San José, Costa Rica, since 1956

Folks Gasping for Air in Beachtowns’ Dust-Up

Residents of Malpaís and Santa Teresa, in the Pacific province of Puntarenas, are fed up with the dust.

The two neighboring towns, which harbor voracious surfing communities, have dealt with the problem since their inception. But residents say the problem has worsened because of increasing development, traffic and a new road improvement project that started last November.

People commonly wear bandanas as they traverse the area’s unpaved roads, riding on motorbikes or four-wheel all-terrain vehicles, to avoid inhaling all the dirt.

Because of the dust, some foreigners have already abandoned the area and returned to their native countries.

Among them are U.S. citizens Peter and Kiki Smiley.

“My husband and I left Malpaís this past Jan. 8 after five years living in Costa Rica,” states an e-mail from Kiki Smiley. “I moved to Costa Rica in very good health and I left with chronic bronchitis from the dust on the road that destroyed the front of our and many of our neighbor’s properties.”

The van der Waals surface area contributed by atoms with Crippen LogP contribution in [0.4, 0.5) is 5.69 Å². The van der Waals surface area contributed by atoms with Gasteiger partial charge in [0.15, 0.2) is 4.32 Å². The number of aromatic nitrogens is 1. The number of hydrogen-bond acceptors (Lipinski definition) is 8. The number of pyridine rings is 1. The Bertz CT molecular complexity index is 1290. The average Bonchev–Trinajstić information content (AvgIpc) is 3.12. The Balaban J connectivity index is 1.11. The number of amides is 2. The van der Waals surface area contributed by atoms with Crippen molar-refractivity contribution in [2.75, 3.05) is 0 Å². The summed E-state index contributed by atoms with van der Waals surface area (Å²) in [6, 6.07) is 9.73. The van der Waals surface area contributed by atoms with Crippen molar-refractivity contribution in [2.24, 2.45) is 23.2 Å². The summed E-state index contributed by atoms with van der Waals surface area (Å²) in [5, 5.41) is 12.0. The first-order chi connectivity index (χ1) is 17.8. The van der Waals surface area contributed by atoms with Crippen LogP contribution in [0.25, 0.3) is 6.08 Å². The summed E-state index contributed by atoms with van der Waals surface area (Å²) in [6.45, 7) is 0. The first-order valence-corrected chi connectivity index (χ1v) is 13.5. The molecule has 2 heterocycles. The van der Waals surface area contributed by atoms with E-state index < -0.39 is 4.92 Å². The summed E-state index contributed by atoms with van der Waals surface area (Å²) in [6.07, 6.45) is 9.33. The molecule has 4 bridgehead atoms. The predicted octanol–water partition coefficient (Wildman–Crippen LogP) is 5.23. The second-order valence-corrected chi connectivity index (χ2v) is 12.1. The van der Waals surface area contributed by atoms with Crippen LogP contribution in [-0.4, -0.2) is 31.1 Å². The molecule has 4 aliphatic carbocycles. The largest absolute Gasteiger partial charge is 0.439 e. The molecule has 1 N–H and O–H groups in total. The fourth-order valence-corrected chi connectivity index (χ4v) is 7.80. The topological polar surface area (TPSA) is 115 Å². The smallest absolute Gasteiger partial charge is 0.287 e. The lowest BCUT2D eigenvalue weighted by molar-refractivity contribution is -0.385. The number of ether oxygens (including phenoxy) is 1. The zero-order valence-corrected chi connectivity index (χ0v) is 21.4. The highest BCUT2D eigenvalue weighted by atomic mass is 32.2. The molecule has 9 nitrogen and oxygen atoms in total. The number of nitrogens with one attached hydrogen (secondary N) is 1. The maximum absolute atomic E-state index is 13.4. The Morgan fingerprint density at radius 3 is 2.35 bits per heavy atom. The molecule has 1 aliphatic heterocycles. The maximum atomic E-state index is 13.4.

Italian Gabriela Albisetti said the dust has destroyed her business, La Bella Napoli restaurant, in Malpaís.

“You have to clean every half-hour,” she said. “With all this dust, you can’t work and you can’t cook.”

As part of a $600,000 road-improvement project largely funded by a preferential loan from the German government, workers also cut down trees to widen the roads to 14 meters.

Albisetti said this was unnecessary and damaged her business because the trees protected her restaurant from the dust. She has since put up a protest sign, demanding her trees be replanted.

Malpaís Mayor Eladio Cortés said that is not going to happen, and he pleads for the public to be patient.

“They don’t have the right to deny the road project, and the law states municipal streets should be 14 meters in width,” he said. “I know there is a lot of dust now, but sometimes you have to suffer for a while before you get something better. I’m sorry for the residents, but it is a project that had to be done.”

Workers have almost finished the road widening portion of the project, which runs the 13 kilometers from Malpaís to Manzanillo beach, engineer José Eduardo Barahona said.

Barahona, who works for the German Technical Cooperation Agency and is in charge of seeing the loan money is being well spent, said the second phase – laying down base-course on the roads – would start soon and be finished by the end of April.

Base-course is a stone material finer than gravel that will be watered down and compacted by construction equipment.

Once this process is finished, the dust should be greatly decreased, Barahona said.


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